Page updated: 21-Aug-2012 02:42 AM

Writing Assignment:

As we have discussed in class, the research essay that you will write involves researching some controversial issue.  Called a controversial essay, this writing project must present the various sides of the issue into which you have chosen to conduct an in-depth study.  Issues always have at least two sides, but yours may have more.

Additionally, you must take a stand in support of one side of the issue and explain why you support that point of view.  Your position must be reflected in the thesis statement of this paper.

Structuring the Essay:

As you build the body of the essay, organize your material around the major relevant claims that are central to your issue.  For example, if your issue focuses on whether the US Food and Drug Administration should ban the testing of new cosmetic products on cats' eyes to be sure the chemicals are safe for humans, then you need to have some claims to support your position on this ban.  Naturally cosmetic manufacturers need to be certain that the chemicals are safe, for they do not want to risk lawsuits over products that blind the users or burn the skin off of a woman's lips.  Therefore, these cosmetics companies will have some reasons for arguing why it is better to test their products on cats rather than on human subjects.  Your job is not only to find out what these opposing reasons are but also to acknowledge these arguments in favor of testing cats and then refute them.  If cosmetics companies claim that the life of a cat is less valuable than that of a human test subject, what kind of a response can you come up with?  You may not find easy answers in your research of your own position, so you will need to find your own answer to the opposition's objection to banning the testing of cats. 

Moreover, your essay should address the major claims in favor of banning the testing of cats as well as the major reasons why the other side believes it is necessary to use cats in the testing process.

You will need to think about how you will arrange the information you find.  How you present the issue to your audience is the most important part of writing this controversial essay.  I cannot emphasize enough the need to create an outline for yourself of how you want the essay to flow--even if you typically are not an outliner in the process of writing your essays.  A paper this large and complex needs a map for you to follow, and ultimately it will indirectly aid others because the outline will give you a clear organization purpose.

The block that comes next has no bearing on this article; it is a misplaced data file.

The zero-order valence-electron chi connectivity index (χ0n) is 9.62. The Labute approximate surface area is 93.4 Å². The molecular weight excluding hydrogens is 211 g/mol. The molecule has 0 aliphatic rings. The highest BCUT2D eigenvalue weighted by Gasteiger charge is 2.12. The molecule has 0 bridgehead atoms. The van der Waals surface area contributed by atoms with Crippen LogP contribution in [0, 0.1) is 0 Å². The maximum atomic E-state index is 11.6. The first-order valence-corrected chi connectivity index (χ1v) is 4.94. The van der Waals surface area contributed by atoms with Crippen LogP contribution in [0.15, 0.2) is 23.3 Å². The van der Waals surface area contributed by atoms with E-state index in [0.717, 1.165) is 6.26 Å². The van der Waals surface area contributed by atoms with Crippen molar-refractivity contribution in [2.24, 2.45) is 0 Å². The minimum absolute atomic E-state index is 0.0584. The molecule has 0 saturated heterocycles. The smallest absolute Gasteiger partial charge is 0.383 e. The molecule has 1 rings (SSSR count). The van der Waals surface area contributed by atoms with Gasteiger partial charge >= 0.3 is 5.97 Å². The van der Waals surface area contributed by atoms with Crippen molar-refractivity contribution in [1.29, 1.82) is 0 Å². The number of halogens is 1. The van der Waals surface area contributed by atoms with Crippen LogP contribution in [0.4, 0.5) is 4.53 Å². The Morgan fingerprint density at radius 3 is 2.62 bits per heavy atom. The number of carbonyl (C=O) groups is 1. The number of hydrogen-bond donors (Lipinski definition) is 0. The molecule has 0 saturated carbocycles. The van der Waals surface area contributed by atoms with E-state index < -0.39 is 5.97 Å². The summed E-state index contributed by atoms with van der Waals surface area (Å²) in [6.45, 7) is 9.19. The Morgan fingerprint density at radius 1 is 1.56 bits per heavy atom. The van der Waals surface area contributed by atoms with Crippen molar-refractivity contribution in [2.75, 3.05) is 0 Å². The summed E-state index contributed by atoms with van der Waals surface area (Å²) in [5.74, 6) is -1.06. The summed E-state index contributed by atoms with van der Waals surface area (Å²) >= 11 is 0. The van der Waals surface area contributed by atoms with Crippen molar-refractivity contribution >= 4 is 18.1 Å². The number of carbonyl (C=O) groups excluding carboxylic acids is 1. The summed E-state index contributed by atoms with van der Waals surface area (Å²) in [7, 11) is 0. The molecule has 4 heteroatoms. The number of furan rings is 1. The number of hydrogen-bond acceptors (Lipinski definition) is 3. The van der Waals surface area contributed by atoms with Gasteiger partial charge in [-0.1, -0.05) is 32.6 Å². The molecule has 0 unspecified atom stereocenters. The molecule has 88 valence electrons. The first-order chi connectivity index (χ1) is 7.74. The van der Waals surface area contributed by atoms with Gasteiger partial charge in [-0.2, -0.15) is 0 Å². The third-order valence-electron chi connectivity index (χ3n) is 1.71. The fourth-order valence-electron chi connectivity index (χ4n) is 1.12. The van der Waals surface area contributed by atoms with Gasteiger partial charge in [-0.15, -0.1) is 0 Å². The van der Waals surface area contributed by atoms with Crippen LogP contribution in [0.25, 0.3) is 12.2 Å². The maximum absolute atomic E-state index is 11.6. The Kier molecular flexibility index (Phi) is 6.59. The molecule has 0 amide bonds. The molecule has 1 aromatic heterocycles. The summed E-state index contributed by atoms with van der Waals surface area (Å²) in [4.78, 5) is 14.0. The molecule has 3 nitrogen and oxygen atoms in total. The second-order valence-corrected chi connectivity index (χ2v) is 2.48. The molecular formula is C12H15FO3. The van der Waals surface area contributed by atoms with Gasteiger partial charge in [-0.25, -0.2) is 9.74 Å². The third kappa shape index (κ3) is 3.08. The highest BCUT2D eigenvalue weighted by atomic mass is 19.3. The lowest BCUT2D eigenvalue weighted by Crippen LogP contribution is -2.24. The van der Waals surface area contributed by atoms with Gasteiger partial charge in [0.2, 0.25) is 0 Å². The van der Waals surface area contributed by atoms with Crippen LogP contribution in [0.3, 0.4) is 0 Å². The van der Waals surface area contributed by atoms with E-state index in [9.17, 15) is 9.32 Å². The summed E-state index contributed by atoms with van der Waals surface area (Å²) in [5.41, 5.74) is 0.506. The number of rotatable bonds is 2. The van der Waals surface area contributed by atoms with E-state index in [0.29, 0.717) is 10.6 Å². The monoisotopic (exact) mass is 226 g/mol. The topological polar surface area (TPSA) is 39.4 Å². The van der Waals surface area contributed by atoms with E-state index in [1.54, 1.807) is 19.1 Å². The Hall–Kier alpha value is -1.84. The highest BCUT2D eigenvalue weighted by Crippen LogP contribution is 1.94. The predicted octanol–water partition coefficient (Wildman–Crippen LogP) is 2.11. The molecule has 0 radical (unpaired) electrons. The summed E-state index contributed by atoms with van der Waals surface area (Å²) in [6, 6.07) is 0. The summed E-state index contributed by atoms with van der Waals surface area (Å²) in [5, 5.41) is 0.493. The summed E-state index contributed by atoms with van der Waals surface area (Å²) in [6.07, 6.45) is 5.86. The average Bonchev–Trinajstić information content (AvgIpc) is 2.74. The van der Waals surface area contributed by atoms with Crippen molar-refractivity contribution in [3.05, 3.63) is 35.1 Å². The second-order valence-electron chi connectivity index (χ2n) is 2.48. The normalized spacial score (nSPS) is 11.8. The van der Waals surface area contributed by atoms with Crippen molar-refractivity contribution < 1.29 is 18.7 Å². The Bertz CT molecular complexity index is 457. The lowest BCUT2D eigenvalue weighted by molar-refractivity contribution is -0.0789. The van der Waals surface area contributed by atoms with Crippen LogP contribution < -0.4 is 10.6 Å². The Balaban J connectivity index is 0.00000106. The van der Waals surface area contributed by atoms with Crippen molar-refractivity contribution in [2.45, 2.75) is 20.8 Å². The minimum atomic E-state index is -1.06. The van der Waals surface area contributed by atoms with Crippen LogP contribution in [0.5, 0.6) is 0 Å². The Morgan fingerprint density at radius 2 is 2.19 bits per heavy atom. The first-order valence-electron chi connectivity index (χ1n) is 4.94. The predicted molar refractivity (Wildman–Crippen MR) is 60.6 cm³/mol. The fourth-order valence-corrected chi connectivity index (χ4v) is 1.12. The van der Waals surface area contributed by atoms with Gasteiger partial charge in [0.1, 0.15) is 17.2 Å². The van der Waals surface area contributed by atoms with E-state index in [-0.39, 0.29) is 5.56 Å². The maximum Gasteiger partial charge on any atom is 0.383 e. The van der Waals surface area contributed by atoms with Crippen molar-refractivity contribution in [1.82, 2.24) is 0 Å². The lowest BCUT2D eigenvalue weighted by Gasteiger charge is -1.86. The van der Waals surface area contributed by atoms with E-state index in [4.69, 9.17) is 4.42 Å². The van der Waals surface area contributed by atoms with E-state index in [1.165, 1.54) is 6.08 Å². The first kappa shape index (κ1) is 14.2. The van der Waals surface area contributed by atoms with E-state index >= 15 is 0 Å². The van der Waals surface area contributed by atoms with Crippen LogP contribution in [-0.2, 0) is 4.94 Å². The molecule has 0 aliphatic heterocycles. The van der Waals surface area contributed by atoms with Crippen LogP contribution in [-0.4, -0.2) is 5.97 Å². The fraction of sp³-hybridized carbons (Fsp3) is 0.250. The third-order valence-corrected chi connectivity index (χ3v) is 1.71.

One way to arrange your material is in two sections: the first could be all the reasons you support the banning of cat testing, then the next section could detail the major objections to this proposal along with your refutations of these objections.

Another way to arrange your material is to use a point-by-point method.  Try to match up the major reasons of support with the opposition's objections.  You may not find perfect matches, however.  If you choose this method of presenting your arguments, it is better to explain first what one (1) of the opposing view's objections is and then counter it with your own ideas.  Then continue addressing a new objection in a separate paragraph.  Once you have covered all the major objections, you can move on to all the new reasons in support of banning cat testing that you did not cover by refuting opposing point of view.

Consequently, without a careful outline that maps out what you want say, you will end up with a bunch of jumbled together ideas that will likely lead the reader to confusion.  So, plan this part of your controversial essay carefully and thoughtfully.

Finally, don't forget that this essay is just like all the other ones in that you still need an introduction, main body and a conclusion.  You can use the same techniques for hooking the reader and for writing the conclusion as we've discussed with the other essays.  The only difference is that this paper is longer, and you should be much better at incorporating other writers' ideas into your essay.


Page length: Your essay must be between 6-8 double-spaced pages (plus an additional page of the works you have cited).
Writing mode: analytical/expository.
Audience: adults/college students; assume your audience knows nothing about the subject.
Purpose: to explain, to analyze, and to argue for a position of the issue at hand.
SAE: Remember, your paper must follow the basic conventions of Standard American written English (correct mechanics, usage, grammar, spelling, punctuation, sentence structure, and so forth).

REMINDER:  This essay must be written in the third person, so you may not use the second person (you/your) at all in this assignment.  Be sure to use the present tense whenever you discuss what authors of outside sources say.  Also, make sure you introduce the author and title of any outside sources in the correct manner.

USING OUTSIDE (SECONDARY) SOURCES: This paper requires that you cite between 6 and 8 outside (secondary) sources.  A maximum of 2 outside sources may be from the Internet (in the form of web sites or web pages).  At least 4 resources must be print-based and college-level, meaning encyclopedia entries and book reviews are not acceptable sources.  An on-line periodical that has a pre-existing print version can count as a print-based source.  Consequently, you must use the MLA in-text parenthetical citation method and add a Works Cited page at the end of your essay.  You should use these outside references to support your own claims and to represent the opposing point of view.  You must attach to your essay a xeroxed copy of all your sources.